I'm assuming people have suggested this to you, but in case they haven't, I've heard of people getting a lot of traction by contacting (and having their citizen friends contact) their senator/congressperson.


Thank you very much for sharing. I would like to ask you a few questions. Could you please e-mail me at madina_a@hotmail.com Thanks in advnce!


The nice tone of comments on this thread are why I enjoy HN.

Compare to comments elsewhere (not the same article, but immigration related):

http://latimesblogs.latimes.com/lanow/2012/04/historic-wave-...


Nicely done and inspirational. Thanks for the post on your blog and for putting it here so I would find it.


Glad you liked it!


Great story. Gives me a renewed appreciation for the privileges I was born with.


What an inspiring story! I don't know if she has earned her US citizenship or US earned her as a citizen.


What's the content management system you're using for this site? It's rather obnoxiously blocking me from reading your article because I don't have javascript enabled and it's telling me I need to turn javascript on for mobile safari (there's no copy of safari in this building). I can see the content formatted fine under the warning. It seems to be related to that toolbar up the top - it's not on the homepage and I don't get the error message there.


I was interested, so I looked -- the CMS appears to just be Wordpress.

I'm guessing (without having done much research) that it's Cufon that's pushing the JS requirement. I also saw FB Connect, so I guess it could be that, but I've never seen it do that before (but I've also never looked.)


The "push" factors for emigration are probably strong in many non-democracies, but it's it possible that the "pull" factors for immigration could be weakened by the internet?

Some people don't seen to care about moving to the US to live "the American dream" or whatever.


Yasmine, I'm so glad you published this story.

It's incredibly disheartening when anyone who lives in the United States believes that they are poor. Too many people born with the privilege of being American citizens choose to blame their life on outside circumstances, when the reality is they've been given the best outside circumstances anyone could ask for. Many people want to redefine the American dream as some kind of struggle for subsistence, but you've perfectly exemplified the true American dream: if you're willing to set goals and work your ass off, then you can choose what kind of life you will live.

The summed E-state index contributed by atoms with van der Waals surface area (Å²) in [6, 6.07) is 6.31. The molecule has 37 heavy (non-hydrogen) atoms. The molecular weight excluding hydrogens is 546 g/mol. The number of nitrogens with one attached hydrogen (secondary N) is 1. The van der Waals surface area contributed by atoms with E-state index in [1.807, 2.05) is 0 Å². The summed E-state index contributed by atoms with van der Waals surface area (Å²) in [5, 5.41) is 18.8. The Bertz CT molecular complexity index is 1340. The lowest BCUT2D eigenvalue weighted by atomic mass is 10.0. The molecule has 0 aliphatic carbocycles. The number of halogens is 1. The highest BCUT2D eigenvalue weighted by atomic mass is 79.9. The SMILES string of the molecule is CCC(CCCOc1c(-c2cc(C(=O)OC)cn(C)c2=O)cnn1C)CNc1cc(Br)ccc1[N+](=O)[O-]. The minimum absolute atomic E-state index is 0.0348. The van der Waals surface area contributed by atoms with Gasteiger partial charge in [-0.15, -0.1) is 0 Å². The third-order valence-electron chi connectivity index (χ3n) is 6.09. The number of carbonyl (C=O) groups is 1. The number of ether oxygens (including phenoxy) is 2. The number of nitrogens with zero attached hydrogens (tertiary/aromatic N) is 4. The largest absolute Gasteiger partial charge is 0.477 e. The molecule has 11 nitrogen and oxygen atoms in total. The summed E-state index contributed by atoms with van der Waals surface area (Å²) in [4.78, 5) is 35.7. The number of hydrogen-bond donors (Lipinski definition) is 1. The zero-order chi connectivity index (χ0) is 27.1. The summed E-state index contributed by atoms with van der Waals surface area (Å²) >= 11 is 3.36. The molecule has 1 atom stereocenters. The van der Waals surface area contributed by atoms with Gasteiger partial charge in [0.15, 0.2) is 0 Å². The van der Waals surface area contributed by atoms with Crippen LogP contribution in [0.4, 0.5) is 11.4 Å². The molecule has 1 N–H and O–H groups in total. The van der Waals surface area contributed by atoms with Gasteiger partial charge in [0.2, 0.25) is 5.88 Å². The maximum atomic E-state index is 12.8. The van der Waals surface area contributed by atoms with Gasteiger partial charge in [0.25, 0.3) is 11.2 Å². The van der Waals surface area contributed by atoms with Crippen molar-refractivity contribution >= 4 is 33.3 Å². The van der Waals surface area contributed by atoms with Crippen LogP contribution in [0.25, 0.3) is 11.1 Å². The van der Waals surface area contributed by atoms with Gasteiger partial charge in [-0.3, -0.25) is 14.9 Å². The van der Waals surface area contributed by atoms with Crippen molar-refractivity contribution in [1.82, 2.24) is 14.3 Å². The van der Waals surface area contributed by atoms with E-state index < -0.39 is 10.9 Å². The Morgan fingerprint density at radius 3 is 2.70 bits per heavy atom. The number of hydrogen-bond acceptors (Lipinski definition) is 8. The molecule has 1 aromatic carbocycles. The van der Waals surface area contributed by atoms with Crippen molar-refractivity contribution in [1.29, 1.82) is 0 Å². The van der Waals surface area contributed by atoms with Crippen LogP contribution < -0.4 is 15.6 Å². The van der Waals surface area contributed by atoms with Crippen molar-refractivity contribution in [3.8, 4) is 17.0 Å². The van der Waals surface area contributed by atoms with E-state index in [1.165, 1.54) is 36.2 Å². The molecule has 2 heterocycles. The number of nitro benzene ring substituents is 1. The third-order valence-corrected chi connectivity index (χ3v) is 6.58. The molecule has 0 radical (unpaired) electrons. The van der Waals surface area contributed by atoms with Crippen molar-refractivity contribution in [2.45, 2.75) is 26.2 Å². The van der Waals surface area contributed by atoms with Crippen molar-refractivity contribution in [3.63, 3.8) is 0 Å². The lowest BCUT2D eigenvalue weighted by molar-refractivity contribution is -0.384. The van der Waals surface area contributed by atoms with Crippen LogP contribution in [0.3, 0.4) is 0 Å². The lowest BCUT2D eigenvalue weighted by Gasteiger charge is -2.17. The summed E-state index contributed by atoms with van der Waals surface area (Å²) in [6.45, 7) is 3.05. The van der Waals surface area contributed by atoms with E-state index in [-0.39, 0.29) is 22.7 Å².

Very interesting story - hard to comprehend how frustrating it must be having lived somewhere most of your life without being formally "accepted".

"I can speak out against the government, if need be, without fear of being prosecuted, imprisoned, or killed".

Probably pays not to take that sentiment too far however. This is still the USA we're talking about.


Seems to me that from being an immigrant nation the US has become the Western country that is the hardest to immigrate to.


What made you think it is the hardest one? It is not easier to emigrate to UK, Canada or Australia, the systems are just different.


Actually the hardest to legally immigrate to. It is not that difficult to get across the border (and you can properly walk across the Canadian undetected).

Which is a real shame, you have the option of a real boost in the economy if you those who want to work get into the country.


Yes, I'm British and I would love to be able to easily immigrate to the US. I know so many others who would as well - but it requires you to find a US company willing to sponsor you etc which makes it a real hassle